The Supreme Court’s June Swoon

We’re deep into June now, when SCOTUS traditionally launches a volley of end-of-term decisions. I’m anxiously awaiting decisions in the SSM cases, but no word on them yet. However the Supremes did put out a whopper of a 5th Amendment case, which reminds us once again that conservatives love them some big ol’ government, so long as it’s being used in a traditionally authoritarian manner.

The case dealt with whether remaining silent invokes the right to remain silent, and the Court decided it didn’t. Chew on that for a moment.

Here’s the case in a nutshell. When answering police questions about a murder, Genevevo Salinas initially answered ther questions, then remained silent when asked if the shells found at the scene would match his gun. At trial the prosecutor introduced his silence as evidence of guilt. The Court had to determine whether this violated the right to self-incrimination.

It turns out that if Salinas had explicitly announced he was invoking his right to remain silent, his silence could not be used against him, but because he simply exercised his right without explicitly invoking it, his exercise of the right was not an exercise of the right.

From the opinion:

The critical question is whether, under the “circumstances” of this case, petitioner was deprived of the ability to voluntarily invoke the Fifth Amendment. He was not

No, the critical question is whether remaining silent is itself an invocation of the right to be silent. It is. No other right has to be explicitly invoked. To invoke the right to speak, you do not need to announce your intent, you simply speak. To invoke your right to free exercise of religion, all you have to do us pray, silently, without anyone knowing.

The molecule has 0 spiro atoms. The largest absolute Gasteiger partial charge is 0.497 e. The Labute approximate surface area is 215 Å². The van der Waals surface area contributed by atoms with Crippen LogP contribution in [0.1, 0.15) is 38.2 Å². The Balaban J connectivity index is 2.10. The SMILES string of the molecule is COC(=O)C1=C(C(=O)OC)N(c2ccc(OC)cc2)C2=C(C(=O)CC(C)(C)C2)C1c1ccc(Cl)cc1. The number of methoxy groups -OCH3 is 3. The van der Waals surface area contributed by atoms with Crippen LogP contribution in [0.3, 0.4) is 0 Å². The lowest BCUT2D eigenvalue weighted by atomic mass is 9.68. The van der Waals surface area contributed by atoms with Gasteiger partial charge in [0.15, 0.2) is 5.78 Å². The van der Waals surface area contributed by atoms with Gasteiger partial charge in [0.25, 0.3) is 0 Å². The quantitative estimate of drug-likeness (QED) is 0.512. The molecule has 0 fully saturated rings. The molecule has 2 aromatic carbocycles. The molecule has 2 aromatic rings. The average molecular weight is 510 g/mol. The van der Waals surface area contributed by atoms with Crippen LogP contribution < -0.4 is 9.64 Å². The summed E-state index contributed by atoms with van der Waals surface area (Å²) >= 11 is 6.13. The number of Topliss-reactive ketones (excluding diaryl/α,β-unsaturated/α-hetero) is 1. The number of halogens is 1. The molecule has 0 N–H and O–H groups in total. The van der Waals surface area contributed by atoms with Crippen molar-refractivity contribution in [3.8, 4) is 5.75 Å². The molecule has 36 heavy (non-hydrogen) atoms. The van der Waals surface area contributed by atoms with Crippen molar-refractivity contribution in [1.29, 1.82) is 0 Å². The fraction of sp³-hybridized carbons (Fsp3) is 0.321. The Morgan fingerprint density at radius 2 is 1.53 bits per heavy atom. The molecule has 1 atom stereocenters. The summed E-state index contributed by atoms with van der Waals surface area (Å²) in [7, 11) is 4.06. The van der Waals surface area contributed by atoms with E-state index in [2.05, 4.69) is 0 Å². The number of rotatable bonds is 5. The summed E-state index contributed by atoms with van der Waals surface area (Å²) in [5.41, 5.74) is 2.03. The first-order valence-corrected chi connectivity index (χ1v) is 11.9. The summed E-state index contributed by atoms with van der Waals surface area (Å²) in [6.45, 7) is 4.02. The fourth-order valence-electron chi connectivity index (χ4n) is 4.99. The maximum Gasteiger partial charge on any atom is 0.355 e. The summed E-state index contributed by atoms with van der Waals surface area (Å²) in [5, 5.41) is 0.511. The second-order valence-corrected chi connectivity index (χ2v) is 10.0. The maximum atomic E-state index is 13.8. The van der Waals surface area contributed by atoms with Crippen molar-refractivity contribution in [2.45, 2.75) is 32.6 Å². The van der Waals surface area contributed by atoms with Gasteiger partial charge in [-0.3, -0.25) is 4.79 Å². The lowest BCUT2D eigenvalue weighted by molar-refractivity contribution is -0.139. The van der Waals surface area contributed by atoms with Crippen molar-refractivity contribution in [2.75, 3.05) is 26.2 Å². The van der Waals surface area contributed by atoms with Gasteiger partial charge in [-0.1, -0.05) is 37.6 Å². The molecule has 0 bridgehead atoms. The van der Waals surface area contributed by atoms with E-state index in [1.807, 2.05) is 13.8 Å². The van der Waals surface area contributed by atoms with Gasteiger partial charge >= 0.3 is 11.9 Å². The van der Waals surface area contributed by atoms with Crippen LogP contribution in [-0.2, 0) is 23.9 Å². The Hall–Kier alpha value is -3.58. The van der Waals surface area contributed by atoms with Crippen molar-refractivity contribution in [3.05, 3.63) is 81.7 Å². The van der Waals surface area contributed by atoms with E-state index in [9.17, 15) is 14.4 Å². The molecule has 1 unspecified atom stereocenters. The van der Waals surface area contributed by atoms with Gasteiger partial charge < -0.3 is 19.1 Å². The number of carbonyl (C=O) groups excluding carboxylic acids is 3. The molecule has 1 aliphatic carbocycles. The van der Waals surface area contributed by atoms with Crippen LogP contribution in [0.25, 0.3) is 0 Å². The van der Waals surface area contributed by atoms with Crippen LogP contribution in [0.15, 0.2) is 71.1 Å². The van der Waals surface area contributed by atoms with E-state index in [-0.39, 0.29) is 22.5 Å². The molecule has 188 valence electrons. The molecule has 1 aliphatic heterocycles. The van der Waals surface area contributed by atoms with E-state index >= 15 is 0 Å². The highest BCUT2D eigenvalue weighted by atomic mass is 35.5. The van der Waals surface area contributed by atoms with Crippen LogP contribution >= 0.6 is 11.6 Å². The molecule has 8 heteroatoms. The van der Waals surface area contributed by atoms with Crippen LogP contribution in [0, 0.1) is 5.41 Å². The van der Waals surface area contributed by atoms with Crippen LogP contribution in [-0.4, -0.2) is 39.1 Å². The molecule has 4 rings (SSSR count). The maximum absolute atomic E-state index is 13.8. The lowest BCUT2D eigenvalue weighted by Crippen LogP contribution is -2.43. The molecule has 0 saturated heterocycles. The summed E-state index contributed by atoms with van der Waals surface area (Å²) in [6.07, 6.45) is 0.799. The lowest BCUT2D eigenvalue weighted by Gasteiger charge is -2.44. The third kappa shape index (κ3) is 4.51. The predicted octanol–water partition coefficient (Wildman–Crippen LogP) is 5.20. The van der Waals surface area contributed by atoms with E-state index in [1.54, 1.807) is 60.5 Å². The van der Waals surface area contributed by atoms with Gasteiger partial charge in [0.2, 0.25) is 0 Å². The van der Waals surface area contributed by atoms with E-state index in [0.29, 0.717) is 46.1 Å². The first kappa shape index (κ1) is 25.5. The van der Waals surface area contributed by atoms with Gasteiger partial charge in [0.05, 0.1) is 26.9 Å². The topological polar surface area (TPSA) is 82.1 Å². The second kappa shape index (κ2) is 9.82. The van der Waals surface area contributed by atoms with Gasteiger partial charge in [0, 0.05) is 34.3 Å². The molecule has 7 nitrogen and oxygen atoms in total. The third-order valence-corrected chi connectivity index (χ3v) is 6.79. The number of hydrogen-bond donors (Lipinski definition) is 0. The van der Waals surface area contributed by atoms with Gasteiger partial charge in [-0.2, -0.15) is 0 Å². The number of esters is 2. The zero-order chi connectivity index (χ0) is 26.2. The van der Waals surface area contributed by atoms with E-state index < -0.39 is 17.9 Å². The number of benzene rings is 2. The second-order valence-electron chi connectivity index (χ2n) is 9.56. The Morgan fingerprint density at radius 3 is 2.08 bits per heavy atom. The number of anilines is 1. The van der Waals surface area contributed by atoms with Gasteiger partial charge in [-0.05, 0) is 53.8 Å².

But Alito puts great emphasis on the government’s right to any and all evidence that isn’t the witness’s direct testimony.

The privilege against self-incrimination “is an exception to the general principle that the Government has the right to everyone’s testimony.” Garner v. United States, 424 U. S. 648, n. 11 (1976)…

That requirement ensures that the Government is put on notice when a witness intends to rely on the privilege so that it may either argue that the testimony sought could not be self-incriminating, see Hoffman v. United States, 341 U. S. 479, 486 (1951) , or cure any potential self-incrimination through a grant of immunity, see Kastigar v. United States, 406 U. S. 441, 448 (1972). The express invocation requirement also gives courts tasked with evaluating a Fifth Amendment claim a contemporaneous record establishing the witness’ reasons for refusing to answer… In these ways, insisting that witnesses expressly invoke the privilege “assures that the Government obtains all the information to which it is entitled.” Garner, supra, at 658, n. 11…